Our connected world has a funny way of isolating us.
As I was driving with my mom last week, she asked me a question that really made me think. She asked, “Did your father ever have a cell phone? I can’t seem to remember.” My mom often asks questions about the past because she spent a good part of my teenage years in a hospital taking care of my dad, who was battling Multiple Myeloma. In the years that passed since then, she felt that she hadn’t been in touch with the “real world.”
Her question sparked an image in my mind of my dad holding a phone that was the size of a basketball player’s sneaker. I remember him making sure that it was constantly plugged into a curly, old fashioned wire because the battery would run down very quickly. Because he was in the fashion industry, my dad was constantly on the phone at odd hours because of phone meetings and time-zone differences. He had to make sure that things were going to be delivered on time, or if a sample had been approved. Back then his calls had to be connected by operators. I remember how he had purchased the latest cordless phones in Hong Kong, so that he could talk while being free to move around. Unfortunately, my father did not get to see what happened next: the screen-age of smart phones.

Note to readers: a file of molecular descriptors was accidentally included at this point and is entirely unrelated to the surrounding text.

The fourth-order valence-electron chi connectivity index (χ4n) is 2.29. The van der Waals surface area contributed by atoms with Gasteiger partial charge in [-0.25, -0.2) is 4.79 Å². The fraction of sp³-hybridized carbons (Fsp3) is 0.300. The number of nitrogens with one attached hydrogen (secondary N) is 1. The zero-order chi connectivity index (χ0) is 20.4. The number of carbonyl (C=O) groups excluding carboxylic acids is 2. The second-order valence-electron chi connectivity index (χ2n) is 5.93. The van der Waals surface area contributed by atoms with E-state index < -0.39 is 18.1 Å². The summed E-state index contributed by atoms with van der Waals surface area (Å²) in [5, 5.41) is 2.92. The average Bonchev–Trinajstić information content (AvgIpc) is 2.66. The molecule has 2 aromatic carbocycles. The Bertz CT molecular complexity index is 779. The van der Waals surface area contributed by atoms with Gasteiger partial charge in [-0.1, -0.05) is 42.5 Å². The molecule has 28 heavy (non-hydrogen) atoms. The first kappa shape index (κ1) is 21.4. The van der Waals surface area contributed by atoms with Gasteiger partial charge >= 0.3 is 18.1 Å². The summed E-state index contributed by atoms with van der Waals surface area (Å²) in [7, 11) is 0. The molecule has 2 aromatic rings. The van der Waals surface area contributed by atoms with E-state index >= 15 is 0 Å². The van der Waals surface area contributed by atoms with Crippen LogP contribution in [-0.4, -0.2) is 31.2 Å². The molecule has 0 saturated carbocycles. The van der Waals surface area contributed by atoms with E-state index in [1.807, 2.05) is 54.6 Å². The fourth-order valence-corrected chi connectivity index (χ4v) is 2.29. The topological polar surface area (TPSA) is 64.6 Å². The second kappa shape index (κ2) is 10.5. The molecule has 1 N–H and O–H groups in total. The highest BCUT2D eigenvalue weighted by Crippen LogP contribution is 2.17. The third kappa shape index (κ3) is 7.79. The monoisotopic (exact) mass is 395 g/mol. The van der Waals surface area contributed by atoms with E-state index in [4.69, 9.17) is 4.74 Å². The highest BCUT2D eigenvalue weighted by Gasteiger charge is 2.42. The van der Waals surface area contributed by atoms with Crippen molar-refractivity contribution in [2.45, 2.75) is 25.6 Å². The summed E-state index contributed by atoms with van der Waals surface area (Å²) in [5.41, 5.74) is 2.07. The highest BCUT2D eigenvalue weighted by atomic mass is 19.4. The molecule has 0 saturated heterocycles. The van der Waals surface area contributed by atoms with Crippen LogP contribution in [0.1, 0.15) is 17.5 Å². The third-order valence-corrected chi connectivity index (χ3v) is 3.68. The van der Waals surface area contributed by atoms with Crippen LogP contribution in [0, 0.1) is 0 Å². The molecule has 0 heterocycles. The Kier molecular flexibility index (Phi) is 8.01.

My father would have loved our situation right now – a time where we can be connected anywhere and anytime. He would have loved having a computer and a phone all in one device. I also know it would have driven him crazy if we used our phones in the addictive way we do now. If he wanted to spend time with us and we were enamored with our emails and social media – God forbid at the dinner table – he would have been quite irritated by the distraction that would pull us away from being present with each other.
This is the same way I feel when my kids are tapping away on their phones when they’re with me – and my kids feel the same way when I’m the culprit! Current studies show that the average child in America spends more than 50 hours a week interacting with some kind of media screen, and that the average teen sends approximately 3,000 texts per week!* This problem hit home when one of my kids texted me from their bedroom (next to mine) and asked what we were having for dinner that night. Something had to be done about this monster, techno-takeover. I decided to make a few changes that wouldn’t leave them with “FOMO” (fear of missing out), but would help us reconnect in person.